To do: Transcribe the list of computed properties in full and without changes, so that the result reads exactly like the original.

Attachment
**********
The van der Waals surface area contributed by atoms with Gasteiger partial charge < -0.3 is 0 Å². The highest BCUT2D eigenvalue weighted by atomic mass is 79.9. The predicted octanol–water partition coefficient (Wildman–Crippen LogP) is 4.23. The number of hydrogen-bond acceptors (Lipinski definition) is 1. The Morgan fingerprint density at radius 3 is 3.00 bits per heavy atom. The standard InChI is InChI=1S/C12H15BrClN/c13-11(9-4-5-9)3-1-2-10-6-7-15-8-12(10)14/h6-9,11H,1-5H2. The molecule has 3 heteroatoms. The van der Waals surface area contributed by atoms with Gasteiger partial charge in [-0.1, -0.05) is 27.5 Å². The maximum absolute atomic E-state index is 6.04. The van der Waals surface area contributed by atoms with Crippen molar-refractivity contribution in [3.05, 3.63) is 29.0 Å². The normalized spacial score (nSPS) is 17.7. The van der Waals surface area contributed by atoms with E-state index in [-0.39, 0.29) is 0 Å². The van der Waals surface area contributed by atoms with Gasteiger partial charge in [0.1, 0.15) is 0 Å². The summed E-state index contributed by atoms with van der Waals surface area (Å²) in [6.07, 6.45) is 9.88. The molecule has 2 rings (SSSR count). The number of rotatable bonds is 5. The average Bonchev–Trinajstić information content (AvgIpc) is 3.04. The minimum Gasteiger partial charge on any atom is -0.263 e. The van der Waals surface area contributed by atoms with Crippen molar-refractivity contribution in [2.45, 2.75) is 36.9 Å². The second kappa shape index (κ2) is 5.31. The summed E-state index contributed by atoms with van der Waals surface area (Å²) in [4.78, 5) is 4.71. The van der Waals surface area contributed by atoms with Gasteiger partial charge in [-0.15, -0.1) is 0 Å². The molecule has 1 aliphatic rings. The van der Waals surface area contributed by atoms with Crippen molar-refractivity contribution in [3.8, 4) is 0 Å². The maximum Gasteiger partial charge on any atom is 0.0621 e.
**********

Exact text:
The van der Waals surface area contributed by atoms with Gasteiger partial charge < -0.3 is 0 Å². The highest BCUT2D eigenvalue weighted by atomic mass is 79.9. The predicted octanol–water partition coefficient (Wildman–Crippen LogP) is 4.23. The number of hydrogen-bond acceptors (Lipinski definition) is 1. The Morgan fingerprint density at radius 3 is 3.00 bits per heavy atom. The standard InChI is InChI=1S/C12H15BrClN/c13-11(9-4-5-9)3-1-2-10-6-7-15-8-12(10)14/h6-9,11H,1-5H2. The molecule has 3 heteroatoms. The van der Waals surface area contributed by atoms with Gasteiger partial charge in [-0.1, -0.05) is 27.5 Å². The maximum absolute atomic E-state index is 6.04. The van der Waals surface area contributed by atoms with Crippen molar-refractivity contribution in [3.05, 3.63) is 29.0 Å². The normalized spacial score (nSPS) is 17.7. The van der Waals surface area contributed by atoms with E-state index in [-0.39, 0.29) is 0 Å². The van der Waals surface area contributed by atoms with Gasteiger partial charge in [0.1, 0.15) is 0 Å². The summed E-state index contributed by atoms with van der Waals surface area (Å²) in [6.07, 6.45) is 9.88. The molecule has 2 rings (SSSR count). The number of rotatable bonds is 5. The average Bonchev–Trinajstić information content (AvgIpc) is 3.04. The minimum Gasteiger partial charge on any atom is -0.263 e. The van der Waals surface area contributed by atoms with Crippen molar-refractivity contribution in [2.45, 2.75) is 36.9 Å². The second kappa shape index (κ2) is 5.31. The summed E-state index contributed by atoms with van der Waals surface area (Å²) in [4.78, 5) is 4.71. The van der Waals surface area contributed by atoms with Gasteiger partial charge in [-0.15, -0.1) is 0 Å². The molecule has 1 aliphatic rings. The van der Waals surface area contributed by atoms with Crippen molar-refractivity contribution in [3.8, 4) is 0 Å². The maximum Gasteiger partial charge on any atom is 0.0621 e.